- Â Â Â Â Â Spaciousness / Open concept
Equally as exciting, the co-living space is a trend on the rise and is one of the more controversial and interesting trends occurring in the hospitality industry. The co-living space trend is rooted in the upstartÂ sharing economyÂ spearheaded by disruptive companies such asÂ AirBnBÂ and Uber.
Popularized in Europe and Southeast Asia, the co-living hospitality approach has its origins in the hostel tradition which is prominent in those parts of the world. Although similar in ideology to hostels, co-living hotels have much more accommodations, are more expensive, and can range from high-end luxury to mid-tier level.
Across the industry, the co-living hotel is garnering some serious clout, to the point whereÂ AccorHotels is investingÂ in a newÂ Jo&JoeÂ co-living brand. This is reflective of the increasing emergence of digital nomads and remote workers and travelers. This trend is on the horizon stateside as well, and many in the tech industry areÂ already anticipatingÂ this innovative new approach to the hotel space.
Key Trend Motivators:
- Â Â Â Â Â Â Â Â Attracts business travelers who account forÂ $280 billion each year
- Â Â Â Â Â Â Â Â Business travel isÂ expected to riseÂ heading into 2018 and beyond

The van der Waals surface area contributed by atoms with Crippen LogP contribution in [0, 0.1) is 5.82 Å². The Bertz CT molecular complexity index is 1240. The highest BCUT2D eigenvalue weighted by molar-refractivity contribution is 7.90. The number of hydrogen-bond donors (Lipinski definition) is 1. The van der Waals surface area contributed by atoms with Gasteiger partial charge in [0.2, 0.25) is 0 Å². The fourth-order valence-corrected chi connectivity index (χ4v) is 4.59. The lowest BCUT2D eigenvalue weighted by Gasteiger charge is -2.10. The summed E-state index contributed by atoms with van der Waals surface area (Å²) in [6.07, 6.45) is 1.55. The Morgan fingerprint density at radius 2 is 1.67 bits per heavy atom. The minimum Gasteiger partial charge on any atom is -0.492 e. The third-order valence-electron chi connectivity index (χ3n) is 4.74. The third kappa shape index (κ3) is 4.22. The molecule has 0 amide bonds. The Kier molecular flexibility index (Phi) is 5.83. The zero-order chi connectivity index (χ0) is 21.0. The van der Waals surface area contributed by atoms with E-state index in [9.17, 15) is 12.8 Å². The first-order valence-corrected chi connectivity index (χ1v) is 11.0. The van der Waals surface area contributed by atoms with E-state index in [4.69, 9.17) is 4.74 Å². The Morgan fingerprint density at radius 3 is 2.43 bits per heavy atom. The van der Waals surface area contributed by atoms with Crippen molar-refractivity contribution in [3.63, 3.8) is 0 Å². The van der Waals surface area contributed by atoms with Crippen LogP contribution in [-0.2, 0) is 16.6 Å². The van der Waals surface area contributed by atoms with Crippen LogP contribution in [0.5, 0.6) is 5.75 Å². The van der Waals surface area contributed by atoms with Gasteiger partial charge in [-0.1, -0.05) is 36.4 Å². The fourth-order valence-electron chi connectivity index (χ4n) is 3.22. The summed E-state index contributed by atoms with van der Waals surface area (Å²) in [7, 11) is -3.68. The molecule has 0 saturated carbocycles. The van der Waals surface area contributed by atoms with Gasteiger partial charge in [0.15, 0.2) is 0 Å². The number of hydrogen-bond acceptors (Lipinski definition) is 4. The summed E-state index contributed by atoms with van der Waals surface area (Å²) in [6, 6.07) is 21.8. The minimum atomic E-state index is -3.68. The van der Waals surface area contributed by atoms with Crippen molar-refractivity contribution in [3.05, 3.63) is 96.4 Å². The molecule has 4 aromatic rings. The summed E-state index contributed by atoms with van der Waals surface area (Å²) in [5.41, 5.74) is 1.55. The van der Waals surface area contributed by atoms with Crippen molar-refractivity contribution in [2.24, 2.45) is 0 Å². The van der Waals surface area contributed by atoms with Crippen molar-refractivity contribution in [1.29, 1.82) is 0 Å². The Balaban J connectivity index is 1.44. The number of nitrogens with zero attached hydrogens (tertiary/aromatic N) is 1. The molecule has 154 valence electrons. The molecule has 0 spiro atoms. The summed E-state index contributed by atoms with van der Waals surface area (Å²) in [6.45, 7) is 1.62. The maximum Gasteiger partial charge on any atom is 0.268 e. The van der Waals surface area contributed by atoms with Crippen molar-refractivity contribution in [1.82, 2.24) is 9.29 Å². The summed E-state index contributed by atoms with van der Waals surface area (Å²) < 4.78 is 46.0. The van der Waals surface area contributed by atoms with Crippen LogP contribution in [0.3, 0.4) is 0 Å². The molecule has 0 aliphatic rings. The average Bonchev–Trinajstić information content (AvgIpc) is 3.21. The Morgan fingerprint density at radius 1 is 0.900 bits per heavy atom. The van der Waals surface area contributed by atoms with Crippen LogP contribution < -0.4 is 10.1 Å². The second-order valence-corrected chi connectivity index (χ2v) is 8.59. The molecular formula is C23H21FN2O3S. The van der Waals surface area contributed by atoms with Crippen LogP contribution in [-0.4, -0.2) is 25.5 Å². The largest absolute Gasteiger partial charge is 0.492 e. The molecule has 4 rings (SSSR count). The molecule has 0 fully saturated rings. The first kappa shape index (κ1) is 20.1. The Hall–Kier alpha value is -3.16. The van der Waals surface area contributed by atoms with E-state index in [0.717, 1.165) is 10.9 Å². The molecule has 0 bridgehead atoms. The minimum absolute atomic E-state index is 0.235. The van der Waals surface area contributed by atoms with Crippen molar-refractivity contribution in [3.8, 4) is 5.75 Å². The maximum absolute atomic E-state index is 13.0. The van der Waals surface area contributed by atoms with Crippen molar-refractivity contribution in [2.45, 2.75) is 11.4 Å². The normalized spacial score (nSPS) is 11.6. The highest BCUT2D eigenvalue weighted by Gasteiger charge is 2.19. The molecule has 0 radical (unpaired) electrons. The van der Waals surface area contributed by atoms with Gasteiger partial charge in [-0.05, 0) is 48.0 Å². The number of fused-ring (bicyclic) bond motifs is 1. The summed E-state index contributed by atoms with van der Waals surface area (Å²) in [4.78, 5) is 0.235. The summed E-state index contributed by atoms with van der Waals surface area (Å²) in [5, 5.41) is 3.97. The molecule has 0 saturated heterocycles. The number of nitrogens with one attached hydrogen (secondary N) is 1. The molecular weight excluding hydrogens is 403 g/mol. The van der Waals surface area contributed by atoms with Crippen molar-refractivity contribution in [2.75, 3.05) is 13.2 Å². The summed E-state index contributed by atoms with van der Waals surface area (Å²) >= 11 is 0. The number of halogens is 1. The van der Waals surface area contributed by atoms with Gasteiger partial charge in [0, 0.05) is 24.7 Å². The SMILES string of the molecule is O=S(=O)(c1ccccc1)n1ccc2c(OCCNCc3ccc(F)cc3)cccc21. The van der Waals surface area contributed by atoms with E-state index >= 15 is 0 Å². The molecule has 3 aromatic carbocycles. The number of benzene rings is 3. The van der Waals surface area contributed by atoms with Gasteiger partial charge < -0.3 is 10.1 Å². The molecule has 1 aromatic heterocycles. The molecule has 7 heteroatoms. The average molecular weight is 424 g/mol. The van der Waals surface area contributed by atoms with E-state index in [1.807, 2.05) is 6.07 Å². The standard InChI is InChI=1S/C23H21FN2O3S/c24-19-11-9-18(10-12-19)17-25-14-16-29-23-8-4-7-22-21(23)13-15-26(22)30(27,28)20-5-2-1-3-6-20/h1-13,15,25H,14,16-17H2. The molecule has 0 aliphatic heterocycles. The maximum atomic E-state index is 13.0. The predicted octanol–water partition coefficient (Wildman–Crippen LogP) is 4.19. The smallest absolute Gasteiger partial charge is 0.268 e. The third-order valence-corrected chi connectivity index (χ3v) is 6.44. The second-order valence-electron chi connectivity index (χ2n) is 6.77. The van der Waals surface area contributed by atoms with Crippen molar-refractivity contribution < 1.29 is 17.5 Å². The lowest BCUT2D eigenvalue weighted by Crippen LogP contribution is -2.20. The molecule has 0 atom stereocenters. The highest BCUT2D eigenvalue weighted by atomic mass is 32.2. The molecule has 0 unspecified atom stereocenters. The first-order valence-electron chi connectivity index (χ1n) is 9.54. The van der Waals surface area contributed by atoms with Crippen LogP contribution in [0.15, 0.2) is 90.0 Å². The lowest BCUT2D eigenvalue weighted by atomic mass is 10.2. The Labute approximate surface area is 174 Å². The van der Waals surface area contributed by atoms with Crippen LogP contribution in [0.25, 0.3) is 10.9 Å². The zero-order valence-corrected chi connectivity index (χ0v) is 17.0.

- Â Â Â Â Â Â Â MillennialsÂ are driving co-living/working economy
Old Hotel Trends Have to Go:
Out with the old and in with the new is the hotel industryâ€™s new mantra. According to a Hotels Magazine and Readex Research report, 37% of hotels have plans to begin renovations within the next three to 18 months, with 32% occurring within the next year. A motivating factor causing the recent uptick in renovations is that we live in an era where a hotel’s reputation can be irreversibly damaged by negative reviews and negative social media.
In this industry environment, hotels are forced to constantly look for ways to improve themselves and their offerings. This requires hoteliers to keep their finger on the pulse of consumer habits and guest trends. The hotels that survive and prosper are the ones who are restoring and renovating for the future.
ThereÂ areÂ a multitude of reasons why hotels renovate, however they mostly revolve around keeping the hotel as fresh and current as possible. Regular and ongoing maintenance is always part of the plan, but the new â€œdo more with lessâ€ approach recommends hotels start in selective focus areas, rather than splurge on a top-down renovation during the slow season.